Sunday, September 11, 2016

Kyrgyzstan’s Christians battle falling numbers and restrictions

St Michael the Archangel church, Bishkek, which was built in 1969 by ethnic Germans. According to Fr Janez Michelcic, a Slovenian Catholic priest who gives the weekly English-language sermon, 60-70 people attend Mass on Sundays – yet none of the congregation speaks English.Down a dusty lane in the outskirts of northern Bishkek sits an unremarkable two-storey building. 

Atop is placed a slight, solitary cross. 

In an overwhelmingly Muslim neighbourhood where the sounds of farm animals fill the air, Kyrgyzstan’s only Catholic church – a remodelled house – finds itself in unlikely surroundings.

A notice board to the right of the church displays a sun-worn photo of Pope Francis next to a temporary notice: “No Mass in English from July 3rd till August 21st”. 

Cyrillic script church notes make up the remaining literature.

If the signs and notes suggest a vibrant Catholic community is flourishing in the capital of Kyrgyzstan, a mountainous country surrounded by China, Tajikistan, Uzbekistan and Kazakhstan and coloured by Soviet and Islamic histories, they are misleading: the church is bolted closed six days a week.

The St Michael the Archangel church was built in 1969 by ethnic Germans. 

According to Fr Janez Michelcic, a Slovenian Catholic priest who gives the weekly English-language sermon, 60-70 people attend Mass on Sundays. 

Yet Michelcic says none among his congregation speak English. 

Kyrgyzstan’s other two parishes are located hundreds of kilometres to the south, across some of the world’s highest mountain ranges, and serve tiny communities of about 70 worshippers in total.

Kyrgyzstan is home to about 1,000 Roman Catholics, many of them remnants of the hundreds of thousands of Germans, Ukrainians and central Europeans shipped out during the height of Joseph Stalin’s paranoia in the 1940s.

The collapse of the Soviet Union in 1991 saw about 100,000 ethnic Germans, mostly Lutherans and Catholics, return to Europe or leave to settle in the US. 

Thousands more Russian Christians have left over the past decade in search of better economic opportunities.

Christian branches

Catholics make up a small number of the broader Christian population, dominated for decades by followers of the Russian Orthodox Church, and more recently by a not insignificant trend of proselytising by international evangelical Christian groups. 

Just 17 Catholics were baptised in 2010, said Michelcic. 

That number reached a high of 29 in 2013, but fell back to 20 for 2015. 

The country’s only Catholic bishop died last month.
In addition to this instability, the Kyrgyz authorities have mounted barriers for Christian groups that may bode ill for the country’s Catholics.

“There are certain difficulties at the administrative level, because the Kyrgyz law distinguishes between the ‘foreign’ and the ‘local’ religious organisations,” said Michelcic.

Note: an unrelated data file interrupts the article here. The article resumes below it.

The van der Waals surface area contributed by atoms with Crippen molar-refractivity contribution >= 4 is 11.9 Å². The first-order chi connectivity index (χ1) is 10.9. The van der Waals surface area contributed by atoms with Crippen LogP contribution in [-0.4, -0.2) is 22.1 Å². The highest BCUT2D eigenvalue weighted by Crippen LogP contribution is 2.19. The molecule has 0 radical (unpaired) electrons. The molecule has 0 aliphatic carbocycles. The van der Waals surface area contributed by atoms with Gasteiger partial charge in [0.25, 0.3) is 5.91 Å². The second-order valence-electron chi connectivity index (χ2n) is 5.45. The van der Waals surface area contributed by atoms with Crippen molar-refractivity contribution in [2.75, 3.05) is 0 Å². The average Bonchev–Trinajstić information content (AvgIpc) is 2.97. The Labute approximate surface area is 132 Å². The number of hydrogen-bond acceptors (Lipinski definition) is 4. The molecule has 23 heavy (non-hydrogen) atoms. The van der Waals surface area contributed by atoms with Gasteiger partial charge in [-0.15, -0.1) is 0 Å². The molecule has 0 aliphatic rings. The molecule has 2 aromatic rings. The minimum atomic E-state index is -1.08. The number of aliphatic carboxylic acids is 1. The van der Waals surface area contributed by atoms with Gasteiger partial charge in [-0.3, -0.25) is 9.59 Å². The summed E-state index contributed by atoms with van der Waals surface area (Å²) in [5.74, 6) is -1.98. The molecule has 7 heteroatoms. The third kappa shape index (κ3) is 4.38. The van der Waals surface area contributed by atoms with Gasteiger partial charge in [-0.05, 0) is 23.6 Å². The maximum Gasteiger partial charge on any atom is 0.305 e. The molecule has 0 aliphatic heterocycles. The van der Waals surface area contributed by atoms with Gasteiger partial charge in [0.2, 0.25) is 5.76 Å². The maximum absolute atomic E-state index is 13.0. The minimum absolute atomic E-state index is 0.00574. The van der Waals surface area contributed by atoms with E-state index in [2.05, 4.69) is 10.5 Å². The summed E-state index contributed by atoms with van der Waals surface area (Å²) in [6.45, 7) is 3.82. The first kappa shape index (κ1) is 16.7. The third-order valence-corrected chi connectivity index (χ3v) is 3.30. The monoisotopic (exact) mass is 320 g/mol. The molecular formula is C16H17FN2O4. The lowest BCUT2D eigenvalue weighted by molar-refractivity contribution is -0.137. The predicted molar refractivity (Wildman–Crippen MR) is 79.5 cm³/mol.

“And the Catholics, although all of them citizens of the Kyrgyz Republic, are considered ‘foreign’.”

The flood of evangelical Christian groups from the US and Korea – by 2009, about 22,000 Kyrgyzs had converted to Protestantism, according to experts – has both heightened competition and drawn the state’s ire.

“In the late 1980s, the first Kyrgyz church was started by an ethnic German from Kyrgyzstan who came out of the Russian Baptist Church. In the early 1990s, the spread of Kyrgyz churches grew largely through Kyrgyz Christians,” said David Radford of the University of South Australia. 

According to a report from the Organisation for Security and Co-operation in Europe (OSCE), in 2011 two Jehovah’s Witnesses were convicted of distributing DVDs belonging to the outlawed Islamic Hizh ut-Tahrir terrorist organisation. 

Others, including members of the Church of Jesus Christ of Latter-day Saints, more commonly known as Mormons, have been ruled by Kyrgyz courts to be “destructive and totalitarian”.

In 2014, authorities attempted to seize a church in Bishkek belonging to the Church of Jesus Christ, the largest Protestant denomination in Kyrgyzstan with about 12,000 members. 

The move was averted last January after a court ruled against the decision, which had been made by a former government.

Cautious on foreigners

According to Radford, leaders from the powerful Russian Orthodox and Islamic faiths have an interest in seeking government support in order to maintain their privileged positions, while the Kyrgyz government is cautious of foreign religious groups because they unsettle the status quo. 

A 2009 law on religion, backed by the Orthodox Church and mainstream Islamic leaders, sought to gain a handle on emerging religious groups by requiring them to register with the state and to include names of at least 200 members. 

Unauthorised religious activities would result in significant fines.

“Non-traditional Christian communities are seen as potentially causing or challenging social/community harmony through conversions,” Radford said. “The government is concerned with religious extremists, whether it is Muslim or Christian.”

Still, the fact that the government maintains diplomatic relations with the Vatican is a comfort for many Catholics caught between the state and the growing popularity of evangelical organisations. 

Michelcic’s belief in his own faith has given the Catholic priest reasons to be positive about the years ahead: “I consider that the future is in God’s hands.”

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